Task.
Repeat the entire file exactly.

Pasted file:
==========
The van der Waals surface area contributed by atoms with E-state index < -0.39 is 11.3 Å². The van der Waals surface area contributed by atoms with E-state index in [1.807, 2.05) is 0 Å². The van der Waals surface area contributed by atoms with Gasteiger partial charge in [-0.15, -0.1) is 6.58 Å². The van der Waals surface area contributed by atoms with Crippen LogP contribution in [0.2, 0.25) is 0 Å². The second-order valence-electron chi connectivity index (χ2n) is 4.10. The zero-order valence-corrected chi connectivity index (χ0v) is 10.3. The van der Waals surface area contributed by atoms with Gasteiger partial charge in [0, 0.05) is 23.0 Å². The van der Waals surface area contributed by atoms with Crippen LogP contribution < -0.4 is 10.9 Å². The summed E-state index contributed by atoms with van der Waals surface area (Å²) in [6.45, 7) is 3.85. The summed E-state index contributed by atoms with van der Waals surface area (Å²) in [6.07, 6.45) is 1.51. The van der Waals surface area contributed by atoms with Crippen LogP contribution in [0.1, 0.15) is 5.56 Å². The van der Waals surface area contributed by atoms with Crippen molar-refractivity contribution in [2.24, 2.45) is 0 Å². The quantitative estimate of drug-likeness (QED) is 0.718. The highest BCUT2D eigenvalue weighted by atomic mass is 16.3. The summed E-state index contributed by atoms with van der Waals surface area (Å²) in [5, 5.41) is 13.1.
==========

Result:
The van der Waals surface area contributed by atoms with E-state index < -0.39 is 11.3 Å². The van der Waals surface area contributed by atoms with E-state index in [1.807, 2.05) is 0 Å². The van der Waals surface area contributed by atoms with Gasteiger partial charge in [-0.15, -0.1) is 6.58 Å². The van der Waals surface area contributed by atoms with Crippen LogP contribution in [0.2, 0.25) is 0 Å². The second-order valence-electron chi connectivity index (χ2n) is 4.10. The zero-order valence-corrected chi connectivity index (χ0v) is 10.3. The van der Waals surface area contributed by atoms with Gasteiger partial charge in [0, 0.05) is 23.0 Å². The van der Waals surface area contributed by atoms with Crippen LogP contribution < -0.4 is 10.9 Å². The summed E-state index contributed by atoms with van der Waals surface area (Å²) in [6.45, 7) is 3.85. The summed E-state index contributed by atoms with van der Waals surface area (Å²) in [6.07, 6.45) is 1.51. The van der Waals surface area contributed by atoms with Crippen LogP contribution in [0.1, 0.15) is 5.56 Å². The van der Waals surface area contributed by atoms with Crippen molar-refractivity contribution in [2.24, 2.45) is 0 Å². The quantitative estimate of drug-likeness (QED) is 0.718. The highest BCUT2D eigenvalue weighted by atomic mass is 16.3. The summed E-state index contributed by atoms with van der Waals surface area (Å²) in [5, 5.41) is 13.1.